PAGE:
It is an awesome showcase of musical instruments spanning several centuries at The Imperial Palace, Vienna.
My music-teacher once mentioned this great collection of period instruments at Vienna. “You must see it if you ever visit Austria,” he had said. Decades later, I recollected his remark as I stood before the doors of the Imperial Palace in Vienna where this splendid assemblage of instruments is housed.
The Collection of Historic Musical Instruments is regarded as the world’s most important collection of Baroque and Renaissance instruments and one of the most valuable of its kind. It includes instruments played and/or owned by famous musicians and composers. Though located in Vienna’s Imperial Palace, Hofburg, it belongs to the famed Kunsthistorisches Museum, also in Vienna. Many of the holdings of Kunsthistorisches Museum are on show at different locations across Vienna.
Entering the palace, I ascended a grand, marble staircase to enter the section where the Collection is housed––in a chronological arrangement. Each of the 12 rooms is dedicated to a certain period. In every hall there are several emphases on different topics and personalities. Typical forms of music-making are presented together as are ensembles of related instruments. The rooms are spacious and impressive with lovely chandeliers and ceiling frescoes and all objects are arranged to enable a clearview.
Instruments of musicians
Dr. Beatrix Darmstaedter, Curator, Collection of Historic Musical Instruments, explains, “The exhibition comprises items belonging to the Collection as well as items on loan. So the visitor can see keyboard instruments played/possessed by Hugo Wolf, Gustav Mahler, Clara Schumann, Johannes Brahms, Sigismund Thalberg, Ignaz Assmayer, Joseph Eybler and Adalbert Gyrowetz and stringed instruments possessed/played by Johann and Josef Schrammel, Josef Lanner, Leopold Mozart and Anton Karas.
In addition, there is a clarinet that probably belonged to Ludwig van Beethoven on display. There is a piano by Conrad Graf that is in accordance with the model that Graf placed at Chopin’s disposal when he had his first concert in Vienna in 1829.”
The Collection’s holdings span several centuries. Its history began centuries ago when Archduke Ferdinand the Second, set up a collection around the late 16th century at Ambras Castle in Innsbruck. In this, the Art Chamber comprised coins, clocks, goldsmith creations, bronze figures and a selection of musical instruments most of which were elaborately worked pieces.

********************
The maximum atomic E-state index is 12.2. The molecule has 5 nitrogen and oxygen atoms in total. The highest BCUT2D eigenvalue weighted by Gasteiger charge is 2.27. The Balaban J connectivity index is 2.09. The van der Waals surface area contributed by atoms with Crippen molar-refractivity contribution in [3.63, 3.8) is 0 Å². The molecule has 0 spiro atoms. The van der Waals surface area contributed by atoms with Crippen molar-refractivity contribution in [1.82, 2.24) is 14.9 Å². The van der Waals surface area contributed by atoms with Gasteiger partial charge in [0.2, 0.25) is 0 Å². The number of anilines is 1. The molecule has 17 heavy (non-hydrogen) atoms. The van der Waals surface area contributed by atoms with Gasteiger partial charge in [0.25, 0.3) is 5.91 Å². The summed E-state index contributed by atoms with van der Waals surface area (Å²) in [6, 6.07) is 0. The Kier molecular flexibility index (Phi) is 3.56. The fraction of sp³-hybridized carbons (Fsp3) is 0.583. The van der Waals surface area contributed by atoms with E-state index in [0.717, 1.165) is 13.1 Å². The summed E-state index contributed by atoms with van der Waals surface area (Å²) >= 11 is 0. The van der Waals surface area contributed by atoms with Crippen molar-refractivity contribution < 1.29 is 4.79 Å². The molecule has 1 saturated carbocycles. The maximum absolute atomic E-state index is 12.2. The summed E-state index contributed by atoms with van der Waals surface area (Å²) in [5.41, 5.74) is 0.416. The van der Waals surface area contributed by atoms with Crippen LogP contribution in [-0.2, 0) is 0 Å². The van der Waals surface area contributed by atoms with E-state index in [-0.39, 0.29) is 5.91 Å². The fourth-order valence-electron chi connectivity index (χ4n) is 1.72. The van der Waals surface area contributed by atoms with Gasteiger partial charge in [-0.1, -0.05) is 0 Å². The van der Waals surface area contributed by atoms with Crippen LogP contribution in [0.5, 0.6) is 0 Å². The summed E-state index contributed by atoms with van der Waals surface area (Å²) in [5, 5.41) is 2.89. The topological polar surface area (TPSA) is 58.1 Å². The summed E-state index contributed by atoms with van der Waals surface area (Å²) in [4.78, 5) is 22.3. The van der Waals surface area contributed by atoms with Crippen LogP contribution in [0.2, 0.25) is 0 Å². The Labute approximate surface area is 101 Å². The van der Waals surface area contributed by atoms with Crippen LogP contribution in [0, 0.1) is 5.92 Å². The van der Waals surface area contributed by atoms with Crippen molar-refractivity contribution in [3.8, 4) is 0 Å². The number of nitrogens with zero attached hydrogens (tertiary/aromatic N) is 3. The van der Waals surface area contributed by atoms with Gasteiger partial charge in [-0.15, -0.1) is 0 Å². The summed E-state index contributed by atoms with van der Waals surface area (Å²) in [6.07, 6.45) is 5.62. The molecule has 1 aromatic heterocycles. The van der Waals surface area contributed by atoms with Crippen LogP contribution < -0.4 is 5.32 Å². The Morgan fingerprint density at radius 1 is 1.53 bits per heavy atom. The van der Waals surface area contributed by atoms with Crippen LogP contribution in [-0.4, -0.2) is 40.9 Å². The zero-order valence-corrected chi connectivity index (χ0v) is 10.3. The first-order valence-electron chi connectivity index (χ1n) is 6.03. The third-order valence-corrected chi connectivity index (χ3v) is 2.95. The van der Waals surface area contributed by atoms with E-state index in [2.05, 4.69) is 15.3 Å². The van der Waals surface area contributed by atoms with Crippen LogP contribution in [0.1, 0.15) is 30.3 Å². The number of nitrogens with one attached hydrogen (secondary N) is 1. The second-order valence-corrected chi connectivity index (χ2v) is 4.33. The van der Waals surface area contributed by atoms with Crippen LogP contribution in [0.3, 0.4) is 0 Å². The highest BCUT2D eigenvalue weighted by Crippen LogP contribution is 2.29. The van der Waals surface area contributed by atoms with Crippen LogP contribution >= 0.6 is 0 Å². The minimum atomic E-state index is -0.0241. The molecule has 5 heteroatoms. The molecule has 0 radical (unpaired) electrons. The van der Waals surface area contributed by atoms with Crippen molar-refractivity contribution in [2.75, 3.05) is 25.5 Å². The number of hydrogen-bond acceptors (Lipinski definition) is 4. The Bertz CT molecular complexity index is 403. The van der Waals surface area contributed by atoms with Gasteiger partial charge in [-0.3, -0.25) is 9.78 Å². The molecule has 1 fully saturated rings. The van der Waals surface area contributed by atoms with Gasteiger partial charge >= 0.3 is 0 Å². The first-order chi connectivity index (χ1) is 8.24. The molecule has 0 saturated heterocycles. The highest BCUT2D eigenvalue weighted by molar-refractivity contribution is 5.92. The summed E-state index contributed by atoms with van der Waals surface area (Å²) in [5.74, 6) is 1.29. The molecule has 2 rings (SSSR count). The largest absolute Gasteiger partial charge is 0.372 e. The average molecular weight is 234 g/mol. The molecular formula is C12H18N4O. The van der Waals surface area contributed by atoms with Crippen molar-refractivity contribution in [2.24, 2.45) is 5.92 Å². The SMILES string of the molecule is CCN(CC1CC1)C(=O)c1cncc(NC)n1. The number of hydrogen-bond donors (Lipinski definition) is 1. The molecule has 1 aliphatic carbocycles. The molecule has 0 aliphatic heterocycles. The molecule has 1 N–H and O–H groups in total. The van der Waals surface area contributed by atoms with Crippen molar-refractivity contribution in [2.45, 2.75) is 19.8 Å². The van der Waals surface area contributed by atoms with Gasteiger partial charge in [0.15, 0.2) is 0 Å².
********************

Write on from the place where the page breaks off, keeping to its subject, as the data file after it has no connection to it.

Around 1806, the collection was brought to Vienna due to the Napoleonic wars. The second core group of instruments is traced to the late Italian Renaissance and early Baroque period and was the Obizzi family collection.
“The assemblage has subsequently grown through gifts, purchases and by loans. The inventory of the Collection today includes 1,324 items. The visitor can see 776 items on display at the exhibition. The Collection preserves items from the beginning of the 16th century to the 21st century. The exhibition includes items from pre-historic times to the 21st century,” I am informed.
And unlike many museums, all the objects are not just showpieces––many are in playable condition. The Matinees of the Collection give visitors the opportunity to see and listen to the instruments in so far as their condition allows them to be played. Concerts are held in the Marble Hall.
“Visitors are invited to play copies of the historic keyboard instruments in our ‘hands-on-zone.’ So the music loving visitor can find out how to play on historic instruments and can try out certain playing techniques related to performance practice,” says Dr. Darmstaedter.
As for our guide Roman List, a multi-instrument player, he made the tour very interesting by bringing along a trolley filled with his own small instruments. Every now and then he would take out one instrument and give a quick demonstration of how that instrument was played and the kind of sound it produced.
There is a wide range of string, board and wind instruments in this famed collection. Many display exquisite craftsmanship. Evidently, the unknown artisans invested as much care and skill into making these instruments as the famous musicians did in making music from them.
On display is a large variety of violins, cellos, flutes, harps and pianos. This thematic collection includes chordophones (stringed and plucked), aerophones, keyboard instruments (stringed and organ-like) and idiophones as well as accessories, early printings and paintings. The set of Graf pianos has one with mother-of-pearl keys, “which belonged to archduchess Sophie, the mother of Emperor Franz Joseph,” reveals Dr. Darmstäedter. The oldest piece in the exhibition is a pre-historic bone flute. And another antique item is a recorder marked 1503.
The best-known paintings include an oil-painting of Schubert; a portrait of Beethoven by Ferdinand Georg Waldmüller; a portrait of renowned piano maker Anton Walter by Jakob Friedrich Gauermann; and an imposing anonymous painting of Italy’s Catajo Castle.
Two hours seemed inadequate for this fabulous collection. I promised myself I would come back with more time in hand.